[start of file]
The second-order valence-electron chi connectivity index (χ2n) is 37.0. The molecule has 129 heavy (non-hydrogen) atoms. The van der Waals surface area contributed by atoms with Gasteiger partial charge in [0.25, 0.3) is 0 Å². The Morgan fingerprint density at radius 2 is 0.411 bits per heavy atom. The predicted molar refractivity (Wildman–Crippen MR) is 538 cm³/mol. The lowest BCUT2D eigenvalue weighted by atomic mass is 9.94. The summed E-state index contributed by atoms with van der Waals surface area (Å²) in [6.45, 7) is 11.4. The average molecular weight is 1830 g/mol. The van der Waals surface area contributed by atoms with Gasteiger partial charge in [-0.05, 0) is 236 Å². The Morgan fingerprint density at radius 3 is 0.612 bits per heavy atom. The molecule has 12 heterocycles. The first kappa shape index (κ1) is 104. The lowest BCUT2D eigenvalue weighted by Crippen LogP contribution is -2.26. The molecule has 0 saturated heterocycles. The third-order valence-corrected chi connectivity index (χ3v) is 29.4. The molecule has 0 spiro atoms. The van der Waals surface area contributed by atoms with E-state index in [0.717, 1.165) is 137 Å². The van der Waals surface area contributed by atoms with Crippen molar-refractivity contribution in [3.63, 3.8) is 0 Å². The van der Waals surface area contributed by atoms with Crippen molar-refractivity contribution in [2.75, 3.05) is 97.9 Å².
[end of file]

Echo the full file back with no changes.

The second-order valence-electron chi connectivity index (χ2n) is 37.0. The molecule has 129 heavy (non-hydrogen) atoms. The van der Waals surface area contributed by atoms with Gasteiger partial charge in [0.25, 0.3) is 0 Å². The Morgan fingerprint density at radius 2 is 0.411 bits per heavy atom. The predicted molar refractivity (Wildman–Crippen MR) is 538 cm³/mol. The lowest BCUT2D eigenvalue weighted by atomic mass is 9.94. The summed E-state index contributed by atoms with van der Waals surface area (Å²) in [6.45, 7) is 11.4. The average molecular weight is 1830 g/mol. The van der Waals surface area contributed by atoms with Gasteiger partial charge in [-0.05, 0) is 236 Å². The Morgan fingerprint density at radius 3 is 0.612 bits per heavy atom. The molecule has 12 heterocycles. The first kappa shape index (κ1) is 104. The lowest BCUT2D eigenvalue weighted by Crippen LogP contribution is -2.26. The molecule has 0 saturated heterocycles. The third-order valence-corrected chi connectivity index (χ3v) is 29.4. The molecule has 0 spiro atoms. The van der Waals surface area contributed by atoms with E-state index in [0.717, 1.165) is 137 Å². The van der Waals surface area contributed by atoms with Crippen molar-refractivity contribution in [3.63, 3.8) is 0 Å². The van der Waals surface area contributed by atoms with Crippen molar-refractivity contribution in [2.75, 3.05) is 97.9 Å².